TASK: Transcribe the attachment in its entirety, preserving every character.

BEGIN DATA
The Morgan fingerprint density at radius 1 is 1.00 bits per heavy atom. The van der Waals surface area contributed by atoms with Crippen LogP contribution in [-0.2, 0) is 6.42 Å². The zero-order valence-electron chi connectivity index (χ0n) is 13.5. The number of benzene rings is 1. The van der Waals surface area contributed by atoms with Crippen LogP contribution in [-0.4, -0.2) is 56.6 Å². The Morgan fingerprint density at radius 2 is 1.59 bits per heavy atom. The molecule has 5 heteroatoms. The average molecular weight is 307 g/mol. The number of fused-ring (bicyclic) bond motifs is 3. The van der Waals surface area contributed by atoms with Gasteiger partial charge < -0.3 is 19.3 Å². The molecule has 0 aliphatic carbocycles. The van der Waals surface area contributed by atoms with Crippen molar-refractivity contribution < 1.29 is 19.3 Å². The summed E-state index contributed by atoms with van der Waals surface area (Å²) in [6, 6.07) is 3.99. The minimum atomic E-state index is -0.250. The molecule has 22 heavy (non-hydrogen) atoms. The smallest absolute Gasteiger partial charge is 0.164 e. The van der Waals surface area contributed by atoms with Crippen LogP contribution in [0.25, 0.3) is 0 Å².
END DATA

The Morgan fingerprint density at radius 1 is 1.00 bits per heavy atom. The van der Waals surface area contributed by atoms with Crippen LogP contribution in [-0.2, 0) is 6.42 Å². The zero-order valence-electron chi connectivity index (χ0n) is 13.5. The number of benzene rings is 1. The van der Waals surface area contributed by atoms with Crippen LogP contribution in [-0.4, -0.2) is 56.6 Å². The Morgan fingerprint density at radius 2 is 1.59 bits per heavy atom. The molecule has 5 heteroatoms. The average molecular weight is 307 g/mol. The number of fused-ring (bicyclic) bond motifs is 3. The van der Waals surface area contributed by atoms with Gasteiger partial charge < -0.3 is 19.3 Å². The molecule has 0 aliphatic carbocycles. The van der Waals surface area contributed by atoms with Crippen molar-refractivity contribution < 1.29 is 19.3 Å². The summed E-state index contributed by atoms with van der Waals surface area (Å²) in [6, 6.07) is 3.99. The minimum atomic E-state index is -0.250. The molecule has 22 heavy (non-hydrogen) atoms. The smallest absolute Gasteiger partial charge is 0.164 e. The van der Waals surface area contributed by atoms with Crippen LogP contribution in [0.25, 0.3) is 0 Å².